Irritable Patient Behavior Affects Emergency Nursing Assessments
By Stacey Kusterbeck
Emotions run high in EDs — both for patients and for healthcare providers. “Despite this, very little is known about how these emotions influence clinical care,” says Linda M. Isbell, PhD, professor of psychology at the University of Massachusetts Amherst.
Isbell and colleagues wanted to gain insight on how patients’ emotionally evocative behaviors influence emergency nurses’ own emotions, assessments, advocacy, and handoffs. Did the presence (vs. absence) of patient mental illness influence these outcomes? The researchers conducted a study with 130 ED nurses from eight hospitals.1
First, nurses reviewed a medical record for four hypothetical cases. For each case, nurses watched a video of a nursing assessment of the “patient” who was seated on an exam table. In each case, the patient presented with symptoms corresponding to one of four diagnoses (myocardial infarction, adrenal insufficiency, malaria, and venous sinus thrombosis). Four versions of each case were created — with irritable patient behavior (e.g., demanding services or questioning the nurses’ expertise), with calm patient behavior, with mental illness present, and with mental illness absent.
“We wanted to identify situations where care quality may be at risk so we could identify and remedy factors before they compromise care,” says Kelly Gleason, PhD, RN, another study author and assistant professor at Johns Hopkins School of Nursing.
The nurses reported their emotions, recommended diagnostic tests, clinical assessments, and written handoffs. For patient encounters in which the patient exhibited irritable behavior, nurses reported more anger and unease. They also judged the patients as likely to exaggerate pain, as poorer historians, and less likely to cooperate and return to work and recover.
In their documentation, nurses were more likely to use negative descriptions of patients and more likely to omit information, such as whether tests were ordered.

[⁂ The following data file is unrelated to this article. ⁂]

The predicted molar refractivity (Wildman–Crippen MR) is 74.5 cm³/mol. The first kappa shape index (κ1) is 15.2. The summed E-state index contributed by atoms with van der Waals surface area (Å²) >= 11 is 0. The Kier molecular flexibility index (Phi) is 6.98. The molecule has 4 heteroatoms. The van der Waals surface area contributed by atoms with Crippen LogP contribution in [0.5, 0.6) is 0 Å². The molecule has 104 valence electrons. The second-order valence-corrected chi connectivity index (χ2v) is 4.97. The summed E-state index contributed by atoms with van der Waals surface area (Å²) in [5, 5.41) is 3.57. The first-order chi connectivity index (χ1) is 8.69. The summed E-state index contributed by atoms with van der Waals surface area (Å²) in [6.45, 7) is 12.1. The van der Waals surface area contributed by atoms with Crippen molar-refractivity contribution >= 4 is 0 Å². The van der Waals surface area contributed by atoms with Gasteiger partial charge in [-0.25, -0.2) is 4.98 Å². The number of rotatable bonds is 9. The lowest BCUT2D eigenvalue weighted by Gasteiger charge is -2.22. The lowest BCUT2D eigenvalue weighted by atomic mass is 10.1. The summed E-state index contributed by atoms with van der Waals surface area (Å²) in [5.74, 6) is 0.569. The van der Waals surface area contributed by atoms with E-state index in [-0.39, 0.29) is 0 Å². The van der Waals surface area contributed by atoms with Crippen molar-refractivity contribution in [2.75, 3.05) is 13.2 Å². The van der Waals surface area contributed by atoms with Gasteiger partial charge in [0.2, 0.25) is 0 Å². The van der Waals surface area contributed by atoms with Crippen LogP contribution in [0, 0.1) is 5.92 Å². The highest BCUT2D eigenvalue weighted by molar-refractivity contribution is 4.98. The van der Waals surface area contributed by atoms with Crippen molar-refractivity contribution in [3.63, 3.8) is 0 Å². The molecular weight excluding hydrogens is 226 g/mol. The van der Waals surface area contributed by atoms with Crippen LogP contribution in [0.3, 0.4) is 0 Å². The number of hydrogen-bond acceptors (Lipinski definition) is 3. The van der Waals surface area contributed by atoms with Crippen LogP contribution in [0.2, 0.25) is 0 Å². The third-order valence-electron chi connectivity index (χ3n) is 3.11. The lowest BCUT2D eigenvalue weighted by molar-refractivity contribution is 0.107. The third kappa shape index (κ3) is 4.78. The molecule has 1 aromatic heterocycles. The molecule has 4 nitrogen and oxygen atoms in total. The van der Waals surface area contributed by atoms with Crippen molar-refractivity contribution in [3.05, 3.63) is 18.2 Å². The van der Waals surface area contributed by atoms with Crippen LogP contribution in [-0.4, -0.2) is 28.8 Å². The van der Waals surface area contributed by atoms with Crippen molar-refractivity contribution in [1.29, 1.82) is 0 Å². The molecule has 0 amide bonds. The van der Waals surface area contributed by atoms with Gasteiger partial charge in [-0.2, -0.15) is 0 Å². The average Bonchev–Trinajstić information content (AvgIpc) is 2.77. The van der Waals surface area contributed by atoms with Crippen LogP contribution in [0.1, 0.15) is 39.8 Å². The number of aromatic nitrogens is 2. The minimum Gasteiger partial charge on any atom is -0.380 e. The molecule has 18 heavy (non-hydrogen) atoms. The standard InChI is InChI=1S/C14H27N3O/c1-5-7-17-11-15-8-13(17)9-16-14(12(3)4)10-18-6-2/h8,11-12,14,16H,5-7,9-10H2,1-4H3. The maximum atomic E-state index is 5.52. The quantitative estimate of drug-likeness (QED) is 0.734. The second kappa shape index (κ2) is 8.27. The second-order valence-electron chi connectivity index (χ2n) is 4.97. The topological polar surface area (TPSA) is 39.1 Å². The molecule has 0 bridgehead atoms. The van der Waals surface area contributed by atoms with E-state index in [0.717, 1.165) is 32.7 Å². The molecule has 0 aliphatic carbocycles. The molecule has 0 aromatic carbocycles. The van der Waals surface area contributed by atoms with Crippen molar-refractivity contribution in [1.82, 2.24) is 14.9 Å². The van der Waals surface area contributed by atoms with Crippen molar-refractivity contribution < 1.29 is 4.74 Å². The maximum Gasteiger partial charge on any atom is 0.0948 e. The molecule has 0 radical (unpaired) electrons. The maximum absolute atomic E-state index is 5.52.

For patient encounters during which the patient exhibited mental illness, nurses reported more unease and sadness. They were less likely to advocate for patients to receive diagnostic tests that were necessary to accurately diagnose the physical health concern.
“Mental illness is highly stigmatized in society, even among healthcare professionals, and is a source of negative emotions,” Isbell notes. “Individuals with mental illness do receive lower-quality care for their physical health complaints.”
However, in this study, the patient’s mental illness was somewhat subtle, appearing only in the electronic health records provided to participants and mentioned only once during the end of the nurse-patient encounter. “We anticipate that the effects in real-world EDs are likely to be much greater than those we observed in our experimental context,” Isbell predicts.
For ED nurses, providing high-quality care regardless of the presence of irritable behavior is an ongoing challenge. “It is hard not to have an emotional reaction in the face of irritable behavior, and the emotional reaction may affect decision-making,” Gleason warns.
Simply recognizing that irritable behavior is a risk factor for poor-quality care is an important first step. “Making a conscious effort to think through decisions, to ensure they are not biased because of the patient’s behavior, may go a long way,” Gleason offers.
System-level changes are needed to improve patient care and nurse well-being in EDs, according to Isbell. “Unfortunately, system change can be slow and difficult,” Isbell laments. “But efforts can be implemented within EDs to support reflexive practice, increased collaboration, and trust among providers — and may improve patient outcomes and provider well-being.”
1. Huff NR, Chimowitz H, DelPico MA, et al. The consequences of emotionally evocative patient behaviors on emergency nurses’ patient assessments and handoffs: An experimental study using simulated patient cases. Int J Nurs Stud 2023;143:104507.
For encounters during which the patient exhibited irritable behavior, nurses reported more anger and unease. They also judged the patients as likely to exaggerate pain, as poorer historians, and less likely to cooperate and return to work and recover. In their documentation, nurses were more likely to use negative descriptions of patients and more likely to omit information, such as whether tests were ordered.
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